By 2017, Ferraris said he sees Versace reaching sales of around 800 million euros, or $903 million, in revenues and a stock market listing could take place in 2018.
While size and scale certainly matter, family-owned Kiton feels secure in its high-end tailoring business model, with growth in the high single-digit range (8 to 9 percent in 2015), the firm’s ceo Antonio De Matteis said.
He pointed to the company’s investments in human capital — it has an internal tailoring school — as a key to its success. “To grow we need to train a new generation of tailors,” De Matteis said, adding that the average age of tailors around the world is 65 to 70 years old. “In Kiton, thanks to our school, the average age is 35 years. This gives us a sense of tranquility, for we know what our children — who are already in the company — have at least another 20 years of tailoring skills available in the company.”
Investing in human capital isn’t cheap: De Matteis said that the cost per employee of the company averages about 40,000 euros, or $45,000 at current exchange, a year, as compared to some 27,000 euros, or $30,000, a year at other luxury-goods makers. While the company manages to make about 20,000 jackets a year (around 85 a day), the executive said that with tailored products “you can’t grow exponentially.”
Kiton, known for its men’s wear, is successfully — if slowly — breaking also into women’s wear. De Matteis said this is becoming an important part of the business and now represents around 10 percent of revenues, growing 25 to 30 percent annually.
Accelerating in women’s wear is also a strategy being followed by Santoni, the high-end shoemaker’s ceo Giuseppe Santoni, said. “Already 30 percent of our sales are to women, but the potential is much higher,” he said, pointing out that while male customers are extremely faithful to the brand, women’s is opening “interesting scenarios.”
Like Kiton, the company offers a tailor-made service for its top customers, with three shoemakers dedicated to serving some 200 Santoni clients around the world. (The company is also a supplier of leather straps to Swiss watchmaker IWC.)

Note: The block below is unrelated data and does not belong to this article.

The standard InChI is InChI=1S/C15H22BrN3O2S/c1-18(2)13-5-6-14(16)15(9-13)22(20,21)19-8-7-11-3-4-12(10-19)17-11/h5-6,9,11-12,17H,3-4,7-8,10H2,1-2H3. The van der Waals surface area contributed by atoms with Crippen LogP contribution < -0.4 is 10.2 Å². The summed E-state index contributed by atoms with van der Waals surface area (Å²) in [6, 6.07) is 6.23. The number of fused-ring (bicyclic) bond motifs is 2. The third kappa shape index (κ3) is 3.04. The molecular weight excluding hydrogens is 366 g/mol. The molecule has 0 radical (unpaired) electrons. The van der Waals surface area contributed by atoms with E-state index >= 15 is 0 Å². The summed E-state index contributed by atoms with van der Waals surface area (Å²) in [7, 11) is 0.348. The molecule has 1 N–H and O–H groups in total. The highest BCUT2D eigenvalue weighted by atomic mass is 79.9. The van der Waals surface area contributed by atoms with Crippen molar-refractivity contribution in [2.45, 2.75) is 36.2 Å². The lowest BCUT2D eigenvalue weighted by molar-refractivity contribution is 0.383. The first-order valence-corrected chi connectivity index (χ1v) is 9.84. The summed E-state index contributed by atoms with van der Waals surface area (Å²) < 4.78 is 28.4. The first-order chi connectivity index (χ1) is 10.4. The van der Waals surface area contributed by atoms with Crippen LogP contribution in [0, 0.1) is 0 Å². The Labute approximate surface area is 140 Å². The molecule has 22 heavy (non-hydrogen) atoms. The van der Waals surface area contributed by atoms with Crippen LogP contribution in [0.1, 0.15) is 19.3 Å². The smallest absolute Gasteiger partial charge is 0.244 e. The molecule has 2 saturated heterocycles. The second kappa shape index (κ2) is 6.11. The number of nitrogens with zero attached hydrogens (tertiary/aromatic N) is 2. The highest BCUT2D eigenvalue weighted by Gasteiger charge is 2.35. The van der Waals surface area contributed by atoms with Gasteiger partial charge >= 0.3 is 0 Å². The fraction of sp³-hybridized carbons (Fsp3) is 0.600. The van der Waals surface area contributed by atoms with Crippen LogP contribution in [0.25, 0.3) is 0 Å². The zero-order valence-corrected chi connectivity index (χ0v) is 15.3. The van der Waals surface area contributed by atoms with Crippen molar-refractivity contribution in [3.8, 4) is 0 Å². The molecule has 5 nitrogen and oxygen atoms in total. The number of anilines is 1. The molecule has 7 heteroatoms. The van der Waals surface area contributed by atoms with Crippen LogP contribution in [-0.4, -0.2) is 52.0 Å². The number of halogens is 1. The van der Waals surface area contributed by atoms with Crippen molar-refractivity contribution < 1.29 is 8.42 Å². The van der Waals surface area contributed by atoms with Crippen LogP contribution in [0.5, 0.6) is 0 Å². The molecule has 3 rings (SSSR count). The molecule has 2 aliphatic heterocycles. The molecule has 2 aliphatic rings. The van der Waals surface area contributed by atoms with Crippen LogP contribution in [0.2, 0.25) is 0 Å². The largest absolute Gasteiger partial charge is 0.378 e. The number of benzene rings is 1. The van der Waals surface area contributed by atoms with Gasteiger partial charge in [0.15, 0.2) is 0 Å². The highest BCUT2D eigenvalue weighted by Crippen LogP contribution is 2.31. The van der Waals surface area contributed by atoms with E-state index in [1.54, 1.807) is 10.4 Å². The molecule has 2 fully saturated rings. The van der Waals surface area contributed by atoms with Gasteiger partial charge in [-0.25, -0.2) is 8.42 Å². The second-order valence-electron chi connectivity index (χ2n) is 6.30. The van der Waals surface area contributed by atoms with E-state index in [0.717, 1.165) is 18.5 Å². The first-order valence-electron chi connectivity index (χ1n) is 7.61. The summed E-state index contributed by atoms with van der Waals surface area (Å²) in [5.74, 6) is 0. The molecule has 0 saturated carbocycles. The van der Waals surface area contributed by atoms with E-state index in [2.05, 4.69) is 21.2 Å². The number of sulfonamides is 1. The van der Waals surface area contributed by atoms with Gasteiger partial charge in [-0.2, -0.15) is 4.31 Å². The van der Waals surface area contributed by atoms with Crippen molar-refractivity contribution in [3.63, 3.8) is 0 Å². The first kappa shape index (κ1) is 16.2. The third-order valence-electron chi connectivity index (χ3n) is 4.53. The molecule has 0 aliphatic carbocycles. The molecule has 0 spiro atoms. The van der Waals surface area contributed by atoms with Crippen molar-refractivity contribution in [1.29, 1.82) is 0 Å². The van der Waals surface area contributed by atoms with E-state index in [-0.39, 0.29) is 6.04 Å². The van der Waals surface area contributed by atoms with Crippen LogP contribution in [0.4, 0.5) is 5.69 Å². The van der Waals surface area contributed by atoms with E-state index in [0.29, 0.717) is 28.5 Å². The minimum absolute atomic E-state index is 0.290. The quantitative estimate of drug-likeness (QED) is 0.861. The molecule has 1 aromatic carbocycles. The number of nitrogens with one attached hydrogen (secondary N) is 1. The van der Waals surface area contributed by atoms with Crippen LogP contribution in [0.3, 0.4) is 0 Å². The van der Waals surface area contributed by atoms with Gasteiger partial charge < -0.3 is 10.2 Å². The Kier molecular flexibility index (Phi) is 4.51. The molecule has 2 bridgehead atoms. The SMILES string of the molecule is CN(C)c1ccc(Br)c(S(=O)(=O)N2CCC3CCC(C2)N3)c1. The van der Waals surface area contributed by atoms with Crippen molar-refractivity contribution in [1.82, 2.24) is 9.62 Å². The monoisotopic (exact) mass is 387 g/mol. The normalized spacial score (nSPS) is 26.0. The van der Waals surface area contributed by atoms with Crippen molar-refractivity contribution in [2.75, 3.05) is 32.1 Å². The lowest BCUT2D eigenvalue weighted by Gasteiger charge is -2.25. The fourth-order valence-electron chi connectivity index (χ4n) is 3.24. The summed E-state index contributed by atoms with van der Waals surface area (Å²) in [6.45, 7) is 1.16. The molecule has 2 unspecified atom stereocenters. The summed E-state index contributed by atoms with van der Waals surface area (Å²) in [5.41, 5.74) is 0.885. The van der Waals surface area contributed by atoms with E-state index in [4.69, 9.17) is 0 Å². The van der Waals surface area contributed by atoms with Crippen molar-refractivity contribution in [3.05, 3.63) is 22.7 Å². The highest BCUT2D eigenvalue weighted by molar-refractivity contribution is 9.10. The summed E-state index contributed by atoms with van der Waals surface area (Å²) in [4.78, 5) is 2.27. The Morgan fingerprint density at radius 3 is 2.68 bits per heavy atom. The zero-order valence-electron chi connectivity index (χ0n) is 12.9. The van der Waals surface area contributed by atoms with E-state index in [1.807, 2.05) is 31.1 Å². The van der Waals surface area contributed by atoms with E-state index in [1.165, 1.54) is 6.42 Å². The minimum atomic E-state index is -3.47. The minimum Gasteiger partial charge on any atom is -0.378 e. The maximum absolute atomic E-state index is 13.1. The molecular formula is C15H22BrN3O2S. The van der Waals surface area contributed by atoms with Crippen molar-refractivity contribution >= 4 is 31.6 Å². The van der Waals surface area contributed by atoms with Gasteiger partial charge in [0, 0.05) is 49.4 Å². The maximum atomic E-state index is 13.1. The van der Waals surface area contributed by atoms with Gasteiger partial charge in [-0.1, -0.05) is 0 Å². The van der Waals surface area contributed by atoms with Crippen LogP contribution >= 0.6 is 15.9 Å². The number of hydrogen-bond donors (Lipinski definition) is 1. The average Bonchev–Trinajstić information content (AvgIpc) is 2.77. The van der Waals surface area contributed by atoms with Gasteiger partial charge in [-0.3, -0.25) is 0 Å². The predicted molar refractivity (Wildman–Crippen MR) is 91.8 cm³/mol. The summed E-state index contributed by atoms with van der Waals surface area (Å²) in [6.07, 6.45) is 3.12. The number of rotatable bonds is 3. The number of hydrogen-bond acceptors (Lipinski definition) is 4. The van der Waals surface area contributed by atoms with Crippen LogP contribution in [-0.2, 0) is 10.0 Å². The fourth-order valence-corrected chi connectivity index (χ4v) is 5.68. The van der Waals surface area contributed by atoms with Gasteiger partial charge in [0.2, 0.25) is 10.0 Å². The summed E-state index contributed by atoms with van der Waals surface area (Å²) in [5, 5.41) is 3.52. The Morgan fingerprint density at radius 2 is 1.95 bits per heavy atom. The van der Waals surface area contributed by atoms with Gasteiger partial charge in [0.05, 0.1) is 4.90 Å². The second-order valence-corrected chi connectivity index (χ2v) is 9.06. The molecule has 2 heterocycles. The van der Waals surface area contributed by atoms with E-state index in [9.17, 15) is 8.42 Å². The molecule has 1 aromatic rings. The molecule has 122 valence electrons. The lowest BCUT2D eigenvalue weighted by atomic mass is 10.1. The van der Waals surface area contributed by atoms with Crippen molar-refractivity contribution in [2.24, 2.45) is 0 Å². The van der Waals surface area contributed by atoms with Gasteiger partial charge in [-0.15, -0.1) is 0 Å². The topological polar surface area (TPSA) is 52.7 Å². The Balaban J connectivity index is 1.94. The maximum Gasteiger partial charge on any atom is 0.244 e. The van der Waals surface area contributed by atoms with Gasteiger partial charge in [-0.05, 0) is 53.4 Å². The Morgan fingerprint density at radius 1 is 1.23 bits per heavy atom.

For high-end women’s wear maker Ermanno Scervino, growth will continue to come through a focus on product sophistication and retail expansion. Toni Scervino, the firm’s ceo, said Scervino has always believed in “made in Italy out of vanity: we liked only that which was made in Italy. We are based in Florence for the beauty of the place but also because in Tuscany there are artisanal skills and a tradition of women’s tailoring, which is talked little about because in Italy you talk mostly about men’s tailoring.”
The company is investing in building up its retail network, including debuting in the U.S. with a store in Miami’s Bal Harbour mall.
While the focus at the conference was on the highest end of the luxury pyramid, Luca Solca, head of luxury goods at Exane BNP Paribas, offered a different view of exclusivity. Pointing out that investors — not consumers — in luxury want growth, he said: “In the industry there is a conviction that the higher you are the better. In reality, to be successful you have to have a large business. I tell clients, ‘Don’t buy exclusive companies, buy big companies that create the perception in consumers of being exclusive’. You have to combine exclusive image with large dimensions, for this is a world where fixed costs — be it labor, distribution — are very high. Many people think Chanel and Hermès are exclusive. But then look at the facts and you see that both sell many accessibly priced products.”
Solca also said that firms are going to have to learn to be much better at managing themselves, especially now that China — a top driver of luxe sales in recent years — is slowing. “Over the past 10 years, if you remove the contribution of Chinese luxury buyers — both in China and abroad — the market has grown by 2 to 3 percent annually. Since we are entering a moment when sales in China are slowing — in part because brands have limited capacity to open new stores, in part because consumers are spending less — errors are easier to spot and so you have to make less mistakes.”